10:58AM | 03/12/04
Member Since: 03/11/04
1 lifetime posts
The last This Old House, weekend of 5 Mar in the Alexandria, VA area, showed a very small, hand-held wood planer. The workman used this to peel a small portion of the wood up but still attached to the board. The wooden peeled strip was not the full width of the board, but just enough to peel back and hammer in the finishing nail. He then glued the wood strip back in place without having to fill and stain over the finishing nail. The "wood planer" was hand-held, very small and narrow - not as large as most I have seen in wood working shops. Have any idea what it was, what brand of tools that carry such. Thank you.


05:43PM | 03/13/04
Member Since: 01/28/03
694 lifetime posts
I haven't seen the "This Old House" program and find the technique fascinating, BUT...

It seems to me that to plane up even a small section of the surface in order to then place a finish nail below the shaving and then glue the shaving back down creates many more problems than it saves compared to simply daubing a finish nail hole with wood putty.

Although I really like the concept of not seeing any nail holes at all because they remain hidden below the wood shaving, you create additional problems with keeping the shaved wood glued down, keeping glue from affecting the overall finish and stainablilty of the piece, and create a lot of extra work in the process.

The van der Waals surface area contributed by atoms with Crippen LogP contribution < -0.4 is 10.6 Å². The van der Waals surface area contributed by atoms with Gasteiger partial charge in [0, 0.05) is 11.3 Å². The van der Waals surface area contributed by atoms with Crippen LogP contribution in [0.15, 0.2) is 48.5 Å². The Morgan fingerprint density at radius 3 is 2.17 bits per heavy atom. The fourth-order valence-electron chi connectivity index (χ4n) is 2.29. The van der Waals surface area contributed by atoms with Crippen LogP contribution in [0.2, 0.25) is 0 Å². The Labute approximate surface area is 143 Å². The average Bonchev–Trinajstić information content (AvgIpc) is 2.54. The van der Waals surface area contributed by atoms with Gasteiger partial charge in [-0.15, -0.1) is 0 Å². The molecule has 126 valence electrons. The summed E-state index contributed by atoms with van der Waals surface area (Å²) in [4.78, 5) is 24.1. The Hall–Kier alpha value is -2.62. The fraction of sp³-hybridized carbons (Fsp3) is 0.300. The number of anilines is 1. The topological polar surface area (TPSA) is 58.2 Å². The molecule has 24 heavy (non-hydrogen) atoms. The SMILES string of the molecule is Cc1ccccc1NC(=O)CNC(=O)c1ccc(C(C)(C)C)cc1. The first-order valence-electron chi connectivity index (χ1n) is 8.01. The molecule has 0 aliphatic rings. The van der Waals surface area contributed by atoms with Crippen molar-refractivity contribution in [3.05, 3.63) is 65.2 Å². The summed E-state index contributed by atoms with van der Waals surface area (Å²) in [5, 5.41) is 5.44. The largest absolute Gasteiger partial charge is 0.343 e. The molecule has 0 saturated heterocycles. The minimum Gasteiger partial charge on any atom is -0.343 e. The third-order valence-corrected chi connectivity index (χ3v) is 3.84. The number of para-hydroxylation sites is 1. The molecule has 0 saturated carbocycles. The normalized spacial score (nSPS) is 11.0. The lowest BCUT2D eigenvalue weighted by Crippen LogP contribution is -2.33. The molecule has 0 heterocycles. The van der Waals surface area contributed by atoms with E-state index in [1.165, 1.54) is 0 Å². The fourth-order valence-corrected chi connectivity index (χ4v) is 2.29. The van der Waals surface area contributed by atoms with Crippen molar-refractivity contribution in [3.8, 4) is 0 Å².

Seems to me simply daubing a few microns of (colored) putty into a recessed finish nail head is a a hard technique to beat.



03:16AM | 03/14/04
Member Since: 06/06/03
1250 lifetime posts
I didn't see the show either and I, too, am intrigued by the idea. Sounds more like a type of chisel to me (?)

I've also found 'patching nail holes with putty' to be rather a poor solution at times. It seems that, in the right light, you can always spot them and they can stick out like a sore thumb.

But like homebild, I question the effort and potential problems with the peel-and-glue idea.

Here's what I'm doing these days (after seeing it in a friend's new home). Obviously this won't work in all applications but it looks great on things like wooden countertop edges. I drill a 3/8" hole, screw down the edge, and plug the holes with plugs made by a plug cutter. You can align the grain and sand it down. I think it's a nice look.

-k2 in CO


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